Movie Review: In the Tall Grass

April 07, 2020

NETFLIX has so many horror movies based on the works of fright master Stephen King, definitely the most prolific writer on earth. Two of them are “In the Tall Grass” and “1922”.  We’ll review the first one here. It is based on a magazine serial King wrote with his son, Joe Hill.

It opens with brother and sister, Cal (Avery Whitted) and Becky (Laysla de Oliveira), on their way to an aunt in San Diego. Becky is 6-months pregnant and feels like throwing up, so they stopped by this huge field of tall grass in the middle of nowhere. 

They then hear the voice of a child frantically asking for help, saying he got lost. They decide to go inside the wilderness of grass and help the boy, but it’s a big mistake, as anyone who gets inside the field of grass no longer gets to come out again.

The boy introduces himself as Tobin (Will Buie, who’s creepy and grimy wide eye looks are perfect for the role) and says he is lost and cannot find his parents. They decide to help the boy in looking for his parents, but they quickly discover that this is not just an ordinary field of grass but a deadly maze where one can be trapped forever. 

They later meet the boy’s parents, Ross (Patrick Wilson) and Nathalie (Rachel Wilson), who seem to be fighting. Becky’s rocker boyfriend, Travis (Harrison Gilbertson), starts looking for Becky and Cal. When they meet each other, he informs the brother and sister that they have actually been missing for two months. 

And things then got weirder and… very violent. Time and space and the laws of physics are all easily bent and strangely circumvented inside the field of grass. Even people who have died suddenly return to life again.

Ross takes them to a huge monolith and tries to convince them to touch it. The huge rock is said to be so ancient and has a special power that urges them to murder one another.  The movie is directed by Vincenzo Natali, who also adapted the screenplay, and he keeps on introducing innovations in the plotting. 

The visuals are good, specially those high drone shots showing the characters hopeleslly trapped inside the field of grass that can be quite scary.  The film has only one main setting,  the field of grass, and we don’t know if they used real grass of it’s just CGI. but it’s truly scary and is a totally ominous character in itself.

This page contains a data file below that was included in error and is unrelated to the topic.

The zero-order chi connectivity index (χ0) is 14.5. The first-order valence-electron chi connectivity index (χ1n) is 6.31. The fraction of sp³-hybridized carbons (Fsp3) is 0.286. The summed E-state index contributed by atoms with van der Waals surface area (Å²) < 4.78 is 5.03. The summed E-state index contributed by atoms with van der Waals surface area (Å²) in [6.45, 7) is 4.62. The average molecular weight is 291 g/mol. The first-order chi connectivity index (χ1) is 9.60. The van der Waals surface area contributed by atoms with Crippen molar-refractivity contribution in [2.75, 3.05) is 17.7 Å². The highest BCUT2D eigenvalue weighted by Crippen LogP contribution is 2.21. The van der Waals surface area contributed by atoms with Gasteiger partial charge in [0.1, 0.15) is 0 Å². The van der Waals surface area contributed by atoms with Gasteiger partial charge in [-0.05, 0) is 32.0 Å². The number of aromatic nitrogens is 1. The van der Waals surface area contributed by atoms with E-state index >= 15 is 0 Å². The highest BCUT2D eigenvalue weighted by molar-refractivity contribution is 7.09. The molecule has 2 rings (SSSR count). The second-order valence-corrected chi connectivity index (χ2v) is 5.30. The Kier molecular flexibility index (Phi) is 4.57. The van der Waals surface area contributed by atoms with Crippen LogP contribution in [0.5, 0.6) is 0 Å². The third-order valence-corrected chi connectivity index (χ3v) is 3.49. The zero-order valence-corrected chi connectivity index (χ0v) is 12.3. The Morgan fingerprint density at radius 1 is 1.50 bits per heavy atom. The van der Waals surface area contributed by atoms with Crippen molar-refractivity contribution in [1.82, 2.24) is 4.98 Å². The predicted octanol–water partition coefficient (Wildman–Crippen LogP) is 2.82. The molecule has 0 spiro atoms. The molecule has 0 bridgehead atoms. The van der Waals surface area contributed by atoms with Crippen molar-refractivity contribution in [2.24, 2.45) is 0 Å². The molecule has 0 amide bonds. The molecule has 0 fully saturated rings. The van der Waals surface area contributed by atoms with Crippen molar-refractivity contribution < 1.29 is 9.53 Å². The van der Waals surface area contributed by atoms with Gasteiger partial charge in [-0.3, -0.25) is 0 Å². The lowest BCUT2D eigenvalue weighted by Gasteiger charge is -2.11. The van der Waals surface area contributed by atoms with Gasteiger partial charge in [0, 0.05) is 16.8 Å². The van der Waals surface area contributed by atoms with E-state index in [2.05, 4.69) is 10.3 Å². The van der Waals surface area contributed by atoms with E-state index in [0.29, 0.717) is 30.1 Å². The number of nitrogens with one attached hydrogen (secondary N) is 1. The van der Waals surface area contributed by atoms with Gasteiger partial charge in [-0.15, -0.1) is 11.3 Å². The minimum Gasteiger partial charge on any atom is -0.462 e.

But the results, when you watch it on screen is a hodge podge of ideas that don’t jell well. There are some truly creepy moments, but overall, the storyline lacks cohesiveness and will just confuse you a lot of times. It eventually loses steam as it lurches towards the confusing conclusion and you’d wish we were given more background information. 

What the ancient rock is never fully explained. Did it come from an alien planet? Does it have supernatural or mystical properties? You just have to draw your own conclusions to make sense of what’s going on. 

We have a feeling that the brutal violence (the head of character is just squished by hand by another character) is added to make the movie more attractive to mainstream audiences who might chance upon while flicking through the list of Netflix titles.

The performances are mostly perfunctory, with Patrick Wilson going a bit over the top in chewing the scenery as the sinister husband and father who seems to be so happy to join the other side (whatever that is.) Well, he’s a veteran of the horror genre with films like the “Insidious” and “The Conjuring” series, so to his credit, he knows exactly how to tackle his kind of role in a campy bit of way. The film itself is obviously made mainly for diehard Stephen King fans and scare flicks aficionados.